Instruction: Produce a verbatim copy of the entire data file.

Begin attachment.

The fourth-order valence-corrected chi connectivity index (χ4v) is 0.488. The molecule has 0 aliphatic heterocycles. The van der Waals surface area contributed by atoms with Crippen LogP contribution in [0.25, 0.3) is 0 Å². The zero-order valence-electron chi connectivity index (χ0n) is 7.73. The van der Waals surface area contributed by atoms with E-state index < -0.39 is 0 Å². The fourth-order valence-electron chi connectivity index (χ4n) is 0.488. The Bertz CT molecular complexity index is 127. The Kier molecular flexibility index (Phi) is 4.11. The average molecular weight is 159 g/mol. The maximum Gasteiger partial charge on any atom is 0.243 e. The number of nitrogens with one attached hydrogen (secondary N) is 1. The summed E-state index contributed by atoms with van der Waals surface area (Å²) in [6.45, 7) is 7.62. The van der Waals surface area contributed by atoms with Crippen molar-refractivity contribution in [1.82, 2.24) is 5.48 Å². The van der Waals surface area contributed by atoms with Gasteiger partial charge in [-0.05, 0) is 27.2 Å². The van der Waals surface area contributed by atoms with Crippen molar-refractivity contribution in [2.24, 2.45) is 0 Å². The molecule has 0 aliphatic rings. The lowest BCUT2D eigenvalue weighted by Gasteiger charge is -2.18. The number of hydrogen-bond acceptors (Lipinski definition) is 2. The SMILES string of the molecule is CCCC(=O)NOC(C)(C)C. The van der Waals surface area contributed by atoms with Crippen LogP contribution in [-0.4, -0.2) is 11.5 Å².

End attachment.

The fourth-order valence-corrected chi connectivity index (χ4v) is 0.488. The molecule has 0 aliphatic heterocycles. The van der Waals surface area contributed by atoms with Crippen LogP contribution in [0.25, 0.3) is 0 Å². The zero-order valence-electron chi connectivity index (χ0n) is 7.73. The van der Waals surface area contributed by atoms with E-state index < -0.39 is 0 Å². The fourth-order valence-electron chi connectivity index (χ4n) is 0.488. The Bertz CT molecular complexity index is 127. The Kier molecular flexibility index (Phi) is 4.11. The average molecular weight is 159 g/mol. The maximum Gasteiger partial charge on any atom is 0.243 e. The number of nitrogens with one attached hydrogen (secondary N) is 1. The summed E-state index contributed by atoms with van der Waals surface area (Å²) in [6.45, 7) is 7.62. The van der Waals surface area contributed by atoms with Crippen molar-refractivity contribution in [1.82, 2.24) is 5.48 Å². The van der Waals surface area contributed by atoms with Gasteiger partial charge in [-0.05, 0) is 27.2 Å². The van der Waals surface area contributed by atoms with Crippen molar-refractivity contribution in [2.24, 2.45) is 0 Å². The molecule has 0 aliphatic rings. The lowest BCUT2D eigenvalue weighted by Gasteiger charge is -2.18. The number of hydrogen-bond acceptors (Lipinski definition) is 2. The SMILES string of the molecule is CCCC(=O)NOC(C)(C)C. The van der Waals surface area contributed by atoms with Crippen LogP contribution in [-0.4, -0.2) is 11.5 Å².